Today was my decluttering morning.
We finally broke down and decided we needed more help than a cleaner. So we have a young Polish man come a couple of times a week, to clean, and do various housekeeping chores–he assembled bookshelves today.
And so I have designated the morning he comes as my decluttering morning. Which feels SO good.
Getting rid of things, and having a sparse household is linked to one’s faith in God. I often think of a lovely story Jack Miller tells. He and his wife Rosemarie founded World Harvest Mission and were visiting Uganda. They come late to a meeting, and every seat is taken, except the ones right in front, next to President Idi Amin. Rose Marie nervously tells Jack, “I’ll sit on the grass.” Jack says, “Rose Marie, no! You are wearing a lovely dress. You are a daughter of the King. Be brave. We will sit in front.” And they go and sit next to Idi Amin, who is gracious to them.
I have said that to myself numerous times–when nervous, when beyond my depth, when dealing with rude, overbearing or condescending people, when travelling, when insecure. “Anita, you are a daughter of the King.”
And when decluttering.
Because there are two principles at work in decluttering. As Thoreau rightly observes, the true cost of everything is “the life” which goes into earning and replacing it. If I tidy a closet by taking its entire contents to the Charity shop (a solution I’ve contemplated, believe me!) the cost of that will be the time it takes me (or more likely, my long-suffering husband, Roy) to earn the money to replace these things.
Conversely, I am a daughter of the King. I do not need to have clothes which are worn, or ill-fitting or ugly. I do not need to have things which are ugly, or chipped or broken lying around waiting to be mended. I can throw away lonely things and throw away the missing parts when they surface.
So I am consistently giving or chucking at least one thing a day, generally far more. Not selling, no time for that; besides, it is more blessed to give than sell.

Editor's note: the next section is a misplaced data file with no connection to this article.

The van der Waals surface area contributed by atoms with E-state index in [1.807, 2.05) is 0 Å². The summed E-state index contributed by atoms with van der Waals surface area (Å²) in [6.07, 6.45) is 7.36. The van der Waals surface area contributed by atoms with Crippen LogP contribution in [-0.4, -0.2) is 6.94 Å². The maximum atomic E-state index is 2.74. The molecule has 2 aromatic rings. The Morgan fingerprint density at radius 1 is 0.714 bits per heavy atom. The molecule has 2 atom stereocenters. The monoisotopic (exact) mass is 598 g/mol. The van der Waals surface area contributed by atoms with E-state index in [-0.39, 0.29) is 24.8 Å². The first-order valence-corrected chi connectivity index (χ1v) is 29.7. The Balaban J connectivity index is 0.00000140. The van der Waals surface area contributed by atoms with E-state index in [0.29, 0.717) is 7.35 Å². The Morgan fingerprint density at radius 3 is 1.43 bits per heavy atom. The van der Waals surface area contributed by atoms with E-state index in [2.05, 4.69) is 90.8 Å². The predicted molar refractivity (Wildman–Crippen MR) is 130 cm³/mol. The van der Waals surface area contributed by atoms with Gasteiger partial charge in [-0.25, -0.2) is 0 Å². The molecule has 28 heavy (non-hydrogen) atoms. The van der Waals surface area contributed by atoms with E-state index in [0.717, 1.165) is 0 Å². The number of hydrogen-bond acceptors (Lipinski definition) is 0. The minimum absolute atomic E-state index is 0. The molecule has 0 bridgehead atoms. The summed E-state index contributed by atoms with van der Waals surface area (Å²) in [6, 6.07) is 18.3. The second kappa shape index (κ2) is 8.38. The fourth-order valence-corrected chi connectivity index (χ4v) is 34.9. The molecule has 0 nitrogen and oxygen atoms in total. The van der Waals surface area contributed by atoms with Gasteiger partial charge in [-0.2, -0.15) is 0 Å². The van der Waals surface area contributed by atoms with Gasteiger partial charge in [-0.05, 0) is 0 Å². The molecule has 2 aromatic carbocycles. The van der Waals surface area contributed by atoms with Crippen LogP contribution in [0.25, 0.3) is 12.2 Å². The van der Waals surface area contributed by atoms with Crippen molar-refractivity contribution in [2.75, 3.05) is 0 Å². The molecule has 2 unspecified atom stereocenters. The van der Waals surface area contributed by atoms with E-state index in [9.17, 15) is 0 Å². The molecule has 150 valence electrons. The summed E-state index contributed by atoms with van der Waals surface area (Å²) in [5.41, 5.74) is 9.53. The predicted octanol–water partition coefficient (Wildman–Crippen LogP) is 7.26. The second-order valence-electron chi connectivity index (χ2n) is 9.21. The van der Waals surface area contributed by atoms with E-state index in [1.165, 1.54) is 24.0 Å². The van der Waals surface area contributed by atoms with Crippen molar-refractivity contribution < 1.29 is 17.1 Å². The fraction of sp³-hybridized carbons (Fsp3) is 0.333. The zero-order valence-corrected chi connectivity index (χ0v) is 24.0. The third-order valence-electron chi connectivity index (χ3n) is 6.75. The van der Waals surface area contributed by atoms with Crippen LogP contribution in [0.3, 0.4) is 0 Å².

And why am I decluttering? Actually, a wise person we sought spiritual advice from three years ago suggested it. “Let’s start establishing the Kingdom of God in your physical surroundings,” he said, “and other things will fall into place.” And I am doing that.
And order feels so good. For God is not a God of disorder but of peace. I have never known how to combine writing and housekeeping. Because the thought of having to do housework so depresses me that I do neither the writing nor the housekeeping, So carving out one morning a week to just keep up with the house, and not doing much housework for the rest of the week, seems to be working. And hopefully, within the year or so, I will get it all done.
I am a bit cross with myself for having accumulated so much stuff. We spent 9 years in our last very large house in America which had a large attic and garage. So we basically stuffed things there to be dealt with later, which never came. Our bedroom was a suite, with a room-sized walk-in closet, a room sized dressing room, and an attached bath. And the house was in the modern affluent American style–a formal living room, and a family room, a formal dining area, and a family dining area. Duplication of furniture and stuff!
When we visited England and decided to stay, I did not even go to America to move us. Since the university was paying, we paid movers to pack up our house, lock, stock and barrel, and move it here. Which they did. Unread magazines, trashcans with trash in them, pantries with out of date food, garden compost bins, hoses–no kidding! It was the biggest van the UK movers had ever seen–and eight years later, I still haven’t unpacked everything
But I am determined to declutter. My maternal grandparents were pack-rats. When my aunt died, my parents inherited a house in which two bachelor brothers, a spinster sister, and their parents had a lifetime of stuff, nothing ever thrown out. The strain of sorting and donating all that literally killed my father who had been superlatively fit before those killing months.
I intend to die with a relatively spare, relatively minimalistic house so that no one else will have to waste their life sorting out what I was too lazy to!
Inside/outside, body/spirit, house/spirit, it’s really all of a piece, isn’t it?